Queen Njinga in Brazilian Popular Culture: In Search of History and Memory
The presentation argues that although the name of Queen Njinga, Angola’s formidable 17th century ruler, was recorded in Afro-Brazilian congadas only in the early decades of the 19th century, the memory of Njinga’s exploits can be traced to enslaved Angolans and Kongos who entered Northeast Brazil beginning in the 1640s. Early Brazilian folklorists who left detailed records of these congadas and other Afro-Brazilian popular rituals did much to profile Njinga’s central role in some of the celebrations. Today, Queen Njinga is the only African ruler whose history and memory have a central place in Brazilian popular culture.
Linda Heywood is a professor of African History and the History of the African Diaspora and African American Studies at Boston University. She is the author of Contested Power in Angola, editor of and contributor to Central Africans Cultural Transformations in the American Diaspora, and co-author with John Thornton of Central African, Atlantic Creoles, and the Foundation of America (Cambridge University Press, July, 2007) which was the winner of the 2008 Melville Herskovits Award for the Best Book published in African Studies. Her articles on Angola and the African Diaspora have appeared in The Journal of African History, Journal of Modern African Studies, Slavery and Abolition, and the Journal of Southern African Studies. She has served as a consultant for numerous museum exhibitions, including African Voices at the Smithsonian Institution, Against Human Dignity sponsored by the Maritime Museum, the exhibit on 17th on Africa at the Jamestown and Yorktown Settlement Victory Center, and the recently opened exhibit “Spirits of the Passage” at the Frazier History Museum in Louisville, Kentucky. She was also one of the history consultants and appeared in Henry Louis Gates PBS series African American Lives (2006) and Finding Oprah’s Roots (2007). She was a consultant for Henry Louis Gates PBS series Blacks in Latin America and is also a consultant in Prof. Henry Louis Gates upcoming PBS series “The African Americans: Many Rivers to Cross.” Her completed manuscript Queen Njinga Mbandi of Angola: A Biography, is now being considered for publication. She is working on another manuscript, Queen Njinga: History and Memory in Angola and the African Diaspora.
The ‘immense universe’ of musical experience within Afro-Brazilian Congado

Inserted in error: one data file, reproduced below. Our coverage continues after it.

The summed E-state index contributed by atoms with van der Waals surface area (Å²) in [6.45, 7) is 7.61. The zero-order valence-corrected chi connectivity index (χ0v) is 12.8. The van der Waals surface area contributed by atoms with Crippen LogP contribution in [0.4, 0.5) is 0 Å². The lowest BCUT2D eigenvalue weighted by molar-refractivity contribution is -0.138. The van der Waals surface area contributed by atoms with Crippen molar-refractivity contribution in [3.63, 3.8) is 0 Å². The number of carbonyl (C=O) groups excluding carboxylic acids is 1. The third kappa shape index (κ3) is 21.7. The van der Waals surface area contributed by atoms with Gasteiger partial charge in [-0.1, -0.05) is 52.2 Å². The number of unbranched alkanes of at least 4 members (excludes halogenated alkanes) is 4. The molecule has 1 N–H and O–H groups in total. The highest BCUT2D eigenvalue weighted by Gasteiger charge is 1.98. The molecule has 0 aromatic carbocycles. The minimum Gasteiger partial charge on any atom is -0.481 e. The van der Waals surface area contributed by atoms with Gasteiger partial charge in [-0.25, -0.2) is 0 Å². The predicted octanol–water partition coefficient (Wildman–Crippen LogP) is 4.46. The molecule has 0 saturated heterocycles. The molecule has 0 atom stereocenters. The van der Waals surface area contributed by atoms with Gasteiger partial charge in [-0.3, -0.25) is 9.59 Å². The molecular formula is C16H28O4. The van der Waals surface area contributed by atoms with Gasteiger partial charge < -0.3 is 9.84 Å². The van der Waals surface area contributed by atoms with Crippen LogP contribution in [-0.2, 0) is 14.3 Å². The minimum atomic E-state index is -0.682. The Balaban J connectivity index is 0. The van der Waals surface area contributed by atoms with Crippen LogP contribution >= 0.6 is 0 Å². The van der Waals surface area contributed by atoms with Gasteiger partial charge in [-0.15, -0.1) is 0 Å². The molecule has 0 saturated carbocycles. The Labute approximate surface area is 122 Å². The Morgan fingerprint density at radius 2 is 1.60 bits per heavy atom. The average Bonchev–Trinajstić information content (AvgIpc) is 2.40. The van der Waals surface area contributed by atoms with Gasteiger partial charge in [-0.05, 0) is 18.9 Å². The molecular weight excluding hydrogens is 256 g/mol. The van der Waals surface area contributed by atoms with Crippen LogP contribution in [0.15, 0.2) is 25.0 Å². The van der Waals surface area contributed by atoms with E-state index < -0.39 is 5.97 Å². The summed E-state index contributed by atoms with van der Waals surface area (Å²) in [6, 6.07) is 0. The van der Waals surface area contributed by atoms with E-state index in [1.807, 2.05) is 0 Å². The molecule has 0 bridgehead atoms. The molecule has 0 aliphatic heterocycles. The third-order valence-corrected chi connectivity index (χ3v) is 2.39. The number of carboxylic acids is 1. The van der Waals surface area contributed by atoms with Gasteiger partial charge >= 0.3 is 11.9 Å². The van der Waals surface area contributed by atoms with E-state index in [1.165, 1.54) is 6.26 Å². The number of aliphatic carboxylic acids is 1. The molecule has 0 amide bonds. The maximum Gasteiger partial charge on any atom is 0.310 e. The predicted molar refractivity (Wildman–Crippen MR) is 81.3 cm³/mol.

“A song is an immense universe”, said an important leader of Congado when referring to the way music is developed during its ritual performances. This Afro-Brazilian religious tradition is carried out by specific groups in festivals, where long periods of music and dance become a powerful means and context in and through which many actions are performed for different spiritual and social purposes. Based on ethnomusicological research, which includes traditional approaches and participative action research methodologies with Congado communities, this presentation aims at discussing the specific knowledge underlying participants’ musical experience as expressed by their musical and verbal discourse. It will focus on the creative updating of historical procedures developed to conceal and protect meanings and effects during slavery. By doing so, Congado’s participants face contemporary challenges in today’s performances and reinforce resistance. Such practice highlights the central role of music in maintaining Congado’s vivacity and exuberance nowadays.
Black Legacies in Popular Catholic Ritual Musicking of South-East Brazil
The Portuguese colonization of Brazil was founded on Catholicism and slavery. However, the relative weakness of the Church as an institution allowed for the emergence and development of a range of Catholicisms, leaving a popular Catholic legacy that is still evident in many parts of Brazil. The popular Catholic universe is marked by encounters between the Portuguese and the African slaves, and, in South-Eastern Brazil, this is especially true of those forms of popular Catholicism structured around participatory musical performance. The different contexts of encounter created distinct opportunities for Africans and their descendants to reconfigure their identities and religious practices within a colonial and post-colonial slave society, such that African legacies emerge in different ways across vernacular religious practice. Such popular Catholic ritual arenas as congados and moçambiques, the Saint Gonçalo dance, and the folias de reis are quite common in the South-Eastern regions of Brazil, and it appears that they developed more or less simultaneously, though against somewhat different social backgrounds. Yet the centrality of participatory musicking within their ritual practices facilitated inter-ethnic encounters, shaping religious understandings and experiences that required addressing intra- and inter-race relations within a moral framework. This paper assess the African legacies in popular Catholic musicking in terms of the moral discourses articulated within three distinct ritual settings.
Afro-Catholic Ceremonies and Ritual Vocabularies of Sovereignty in Post-Emancipation Trinidad